Road rage over toll for highway 30 years in the making

May 10, 2023

Road rage over toll for highway 30 years in the making

People involved with the O Mahurangi Penlink project at the sod-turning ceremony in December 2022. Image: Supplied.

Confirmation of a toll for the highly anticipated O Mahurangi Penlink has deterred some locals from wanting to use the road, calling the added cost “unfair.”

A maintenance toll on the controversial proposed road connecting the Whangaparāroa Peninsula to SH1 means it will cost $3 per direction for a car to use.

The two-lane road is expected to save peninsula commuters around 20 minutes from the existing route and alleviate traffic along Whangaparāroa Road and the Silverdale interchange.

Chair of PenLink Now Janet Fitzgerald says she supports the toll as it gives people choices.

“We want the traffic to be split. If it was free to go on Penlink everybody would use it. And from day one it would be just as bad congestion as we’ve got down at Silverdale at the moment.”

However, Hibiscus and Bays Local Board Chairman Gary Brown says this justification is an “oxymoron” and that the rate is too expensive.

“It’s so disappointing for us as a local board and for residents in the areas because we’re trying to eliminate the congestion not add to it by deferring people to go around it. It’s just ridiculous.”

Whangaparāoa resident Martina Dobbyn says the toll would deter her from using the road and believes locals shouldn’t have to pay it.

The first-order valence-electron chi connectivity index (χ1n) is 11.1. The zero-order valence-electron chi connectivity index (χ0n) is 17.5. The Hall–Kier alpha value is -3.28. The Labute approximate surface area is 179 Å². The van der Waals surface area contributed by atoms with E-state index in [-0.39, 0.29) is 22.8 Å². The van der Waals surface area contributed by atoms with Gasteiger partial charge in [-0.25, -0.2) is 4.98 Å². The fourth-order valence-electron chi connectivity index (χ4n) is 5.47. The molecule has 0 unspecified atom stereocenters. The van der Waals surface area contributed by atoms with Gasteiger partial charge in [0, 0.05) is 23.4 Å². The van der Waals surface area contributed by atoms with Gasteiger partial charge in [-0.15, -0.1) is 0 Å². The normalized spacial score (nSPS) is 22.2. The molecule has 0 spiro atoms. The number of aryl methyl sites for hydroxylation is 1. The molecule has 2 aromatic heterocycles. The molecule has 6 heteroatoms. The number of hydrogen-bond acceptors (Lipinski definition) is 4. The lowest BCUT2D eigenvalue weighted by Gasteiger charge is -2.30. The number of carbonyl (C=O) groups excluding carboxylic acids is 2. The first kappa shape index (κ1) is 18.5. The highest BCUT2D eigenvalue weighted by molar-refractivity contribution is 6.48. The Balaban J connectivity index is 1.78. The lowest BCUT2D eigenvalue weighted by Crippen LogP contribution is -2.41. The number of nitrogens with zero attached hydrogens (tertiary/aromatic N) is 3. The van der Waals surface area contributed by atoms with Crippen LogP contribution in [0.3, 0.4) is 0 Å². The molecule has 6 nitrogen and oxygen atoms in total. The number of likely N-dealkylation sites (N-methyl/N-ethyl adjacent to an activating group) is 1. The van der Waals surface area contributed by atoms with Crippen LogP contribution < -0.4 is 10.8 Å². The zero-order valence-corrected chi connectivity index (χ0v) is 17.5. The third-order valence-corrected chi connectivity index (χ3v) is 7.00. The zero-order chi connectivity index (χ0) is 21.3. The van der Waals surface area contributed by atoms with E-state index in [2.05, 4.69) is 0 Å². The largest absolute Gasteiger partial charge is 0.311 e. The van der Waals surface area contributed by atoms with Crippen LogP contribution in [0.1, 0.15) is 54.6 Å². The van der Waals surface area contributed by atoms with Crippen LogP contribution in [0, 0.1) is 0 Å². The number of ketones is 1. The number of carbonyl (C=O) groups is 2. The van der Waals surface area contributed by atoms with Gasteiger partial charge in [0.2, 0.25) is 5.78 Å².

“$3 is ok for non-locals. My experience with tolls is that they increase bit by bit. Whereas if there is no toll, there is no chance of this happening,” Dobbyn says.

Brown says the inconsistency around tolling roads, especially North Auckland, is “totally unfair.”

“I don’t think the tunnels that take you to the airport are tolled of course and that’s kind of major, but Johnsonville tunnels up our way towards Puhoi are. So why is that? I don’t know why the developments they’ve done going the southern side aren’t tolled and yet they are going north?”

Despite this, Fitzgerald says it was always promoted as a toll road and growth projections for the area have been considered.

People’s perspectives will change when they realise the time and money it will be saving them, she says.

“People will at first no doubt be reluctant to pay but it will be interesting to see if at some stage they put their hand in their pocket and they pay.”

The road is expected to be opened in 2026.

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